A person may not use deadly force if he knows that he can with complete safety as to himself and others avoid the necessity of so doing by retreating.

Instruction 14(c)

Actual danger is not necessary to justify self-defense. If one is confronted by the appearance of danger which arouses in his mind, as a reasonable person, an honest conviction and fear that he is about to suffer death or great bodily harm, and, if a reasonable person in a like situation, seeing and knowing the same facts, would be justified in believing himself in like danger, and if the person so confronted acts in self-defense upon such appearance and from such fear and honest convictions, his right of self-defense is the same whether such danger is real or merely apparent.

The kind and degree of force which a person may lawfully use in self-defense is limited by what a reasonable person in the same situation as such person, seeing what he sees and knowing what he knows, then would believe to be necessary. Any use of force beyond that is regarded by the law as excessive. Although a person may believe that he is acting, and may act, in self-defense, he is not justified in using a degree of force clearly in excess of that apparently and reasonably necessary under the existing facts and circumstances.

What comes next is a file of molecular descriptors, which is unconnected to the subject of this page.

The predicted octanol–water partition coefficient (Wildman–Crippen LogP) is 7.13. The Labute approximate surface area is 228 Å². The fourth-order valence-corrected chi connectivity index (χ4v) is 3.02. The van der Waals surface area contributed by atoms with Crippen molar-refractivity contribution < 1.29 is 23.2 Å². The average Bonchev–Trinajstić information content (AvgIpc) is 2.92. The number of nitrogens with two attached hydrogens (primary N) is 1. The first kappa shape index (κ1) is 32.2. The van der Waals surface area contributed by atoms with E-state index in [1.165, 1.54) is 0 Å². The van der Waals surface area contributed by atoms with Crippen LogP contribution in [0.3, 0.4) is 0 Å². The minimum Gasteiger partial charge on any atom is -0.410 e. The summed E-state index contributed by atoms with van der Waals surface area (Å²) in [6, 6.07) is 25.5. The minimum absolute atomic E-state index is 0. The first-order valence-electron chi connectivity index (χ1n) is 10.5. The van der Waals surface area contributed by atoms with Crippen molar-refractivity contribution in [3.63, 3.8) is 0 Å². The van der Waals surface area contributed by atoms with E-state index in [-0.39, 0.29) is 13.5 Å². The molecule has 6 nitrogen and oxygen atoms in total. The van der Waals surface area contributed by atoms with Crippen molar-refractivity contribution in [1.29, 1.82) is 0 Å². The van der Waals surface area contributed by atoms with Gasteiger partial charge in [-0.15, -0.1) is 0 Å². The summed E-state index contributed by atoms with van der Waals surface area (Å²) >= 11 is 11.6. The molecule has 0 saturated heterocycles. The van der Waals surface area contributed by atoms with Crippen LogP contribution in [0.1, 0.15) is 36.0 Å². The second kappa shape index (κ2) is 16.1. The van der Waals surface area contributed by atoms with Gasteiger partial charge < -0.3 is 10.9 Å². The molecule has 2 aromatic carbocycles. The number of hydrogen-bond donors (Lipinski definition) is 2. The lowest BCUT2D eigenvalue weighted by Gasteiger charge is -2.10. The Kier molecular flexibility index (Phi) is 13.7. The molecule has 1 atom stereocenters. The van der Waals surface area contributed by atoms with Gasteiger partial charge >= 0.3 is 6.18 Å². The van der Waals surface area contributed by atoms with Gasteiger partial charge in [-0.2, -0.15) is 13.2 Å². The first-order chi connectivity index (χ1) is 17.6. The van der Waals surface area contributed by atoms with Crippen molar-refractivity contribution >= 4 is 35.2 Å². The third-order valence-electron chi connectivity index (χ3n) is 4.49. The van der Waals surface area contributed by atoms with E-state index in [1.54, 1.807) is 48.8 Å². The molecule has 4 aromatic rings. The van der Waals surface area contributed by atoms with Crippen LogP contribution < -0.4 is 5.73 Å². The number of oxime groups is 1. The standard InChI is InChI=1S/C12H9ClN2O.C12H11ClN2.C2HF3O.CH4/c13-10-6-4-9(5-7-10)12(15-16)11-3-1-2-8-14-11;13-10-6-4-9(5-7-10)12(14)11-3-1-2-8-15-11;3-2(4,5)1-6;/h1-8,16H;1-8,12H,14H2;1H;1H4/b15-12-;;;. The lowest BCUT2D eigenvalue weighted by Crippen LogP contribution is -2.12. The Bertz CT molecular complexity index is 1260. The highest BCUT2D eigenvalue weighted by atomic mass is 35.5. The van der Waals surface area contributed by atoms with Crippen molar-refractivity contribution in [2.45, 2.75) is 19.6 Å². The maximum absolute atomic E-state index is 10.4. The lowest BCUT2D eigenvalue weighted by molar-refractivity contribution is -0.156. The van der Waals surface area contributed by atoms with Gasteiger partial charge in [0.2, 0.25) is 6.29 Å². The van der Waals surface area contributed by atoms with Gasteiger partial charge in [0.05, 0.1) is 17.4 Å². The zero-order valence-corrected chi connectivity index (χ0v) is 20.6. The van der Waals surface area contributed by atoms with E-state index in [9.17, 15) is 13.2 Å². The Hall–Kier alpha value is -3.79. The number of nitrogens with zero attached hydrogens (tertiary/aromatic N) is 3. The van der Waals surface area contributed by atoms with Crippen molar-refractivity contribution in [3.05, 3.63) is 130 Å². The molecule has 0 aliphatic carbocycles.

Instruction 14(d)

A bare fear of death or great bodily injury is not sufficient to justify a homicide. To justify taking the life of another in self-defense, the circumstances must be such as to excite the fears of a reasonable person placed in a similar position, and the party killing must act under the influence of such fears alone. The danger must be apparent and must be present and imminent, or must so appear at the time to the slayer as a reasonable person, and the killing must be done under a well-founded belief that it is necessary to save oneself from death or great bodily harm and not in a spirit of revenge.

One who because of voluntary intoxication thinks that he is in danger of imminent attack, though a sober man would not have thought so, does not have the reasonable belief which the law requires.

[2] Instruction 14(a), see supra n. 1, recites the requirements of perfect self defense. The instruction was to be read in conjunction with the rest of instruction 14, imperfect self defense. The jury was, therefore, actually informed as to what constitutes perfect self defense. The only information the jury did not receive was that Weston could be acquitted altogether, rather than be found guilty of a reduced charge of manslaughter if they found self defense as defined by instruction 14(a).

[3] Instruction 6.

A person commits the crime of murder in the first degree if, without legal justification, and with intent to cause the death of another person, he causes the death of any person.

In order to establish the crime of murder in the first degree, it is necessary for the state to prove beyond a reasonable doubt the following:

First, that the event in question occurred at or near Barrow, Alaska, and on or about June 9, 1980;

Second, that Miller Z. Weston intended to cause the death of another person; and